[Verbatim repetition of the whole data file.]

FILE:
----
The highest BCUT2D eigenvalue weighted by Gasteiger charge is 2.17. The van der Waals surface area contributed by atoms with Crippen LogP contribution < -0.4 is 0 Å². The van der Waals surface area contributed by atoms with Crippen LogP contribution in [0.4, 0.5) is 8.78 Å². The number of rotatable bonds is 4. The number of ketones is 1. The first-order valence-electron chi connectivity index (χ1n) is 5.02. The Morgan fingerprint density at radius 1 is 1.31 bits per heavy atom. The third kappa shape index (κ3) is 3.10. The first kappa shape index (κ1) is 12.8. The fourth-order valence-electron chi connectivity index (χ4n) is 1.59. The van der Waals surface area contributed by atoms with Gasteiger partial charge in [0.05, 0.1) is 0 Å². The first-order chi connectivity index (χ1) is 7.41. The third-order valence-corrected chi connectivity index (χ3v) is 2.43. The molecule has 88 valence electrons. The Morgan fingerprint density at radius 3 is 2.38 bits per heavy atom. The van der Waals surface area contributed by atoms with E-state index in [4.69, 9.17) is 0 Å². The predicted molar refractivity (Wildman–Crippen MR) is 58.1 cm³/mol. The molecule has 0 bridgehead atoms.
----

The highest BCUT2D eigenvalue weighted by Gasteiger charge is 2.17. The van der Waals surface area contributed by atoms with Crippen LogP contribution < -0.4 is 0 Å². The van der Waals surface area contributed by atoms with Crippen LogP contribution in [0.4, 0.5) is 8.78 Å². The number of rotatable bonds is 4. The number of ketones is 1. The first-order valence-electron chi connectivity index (χ1n) is 5.02. The Morgan fingerprint density at radius 1 is 1.31 bits per heavy atom. The third kappa shape index (κ3) is 3.10. The first kappa shape index (κ1) is 12.8. The fourth-order valence-electron chi connectivity index (χ4n) is 1.59. The van der Waals surface area contributed by atoms with Gasteiger partial charge in [0.05, 0.1) is 0 Å². The first-order chi connectivity index (χ1) is 7.41. The third-order valence-corrected chi connectivity index (χ3v) is 2.43. The molecule has 88 valence electrons. The Morgan fingerprint density at radius 3 is 2.38 bits per heavy atom. The van der Waals surface area contributed by atoms with E-state index in [4.69, 9.17) is 0 Å². The predicted molar refractivity (Wildman–Crippen MR) is 58.1 cm³/mol. The molecule has 0 bridgehead atoms.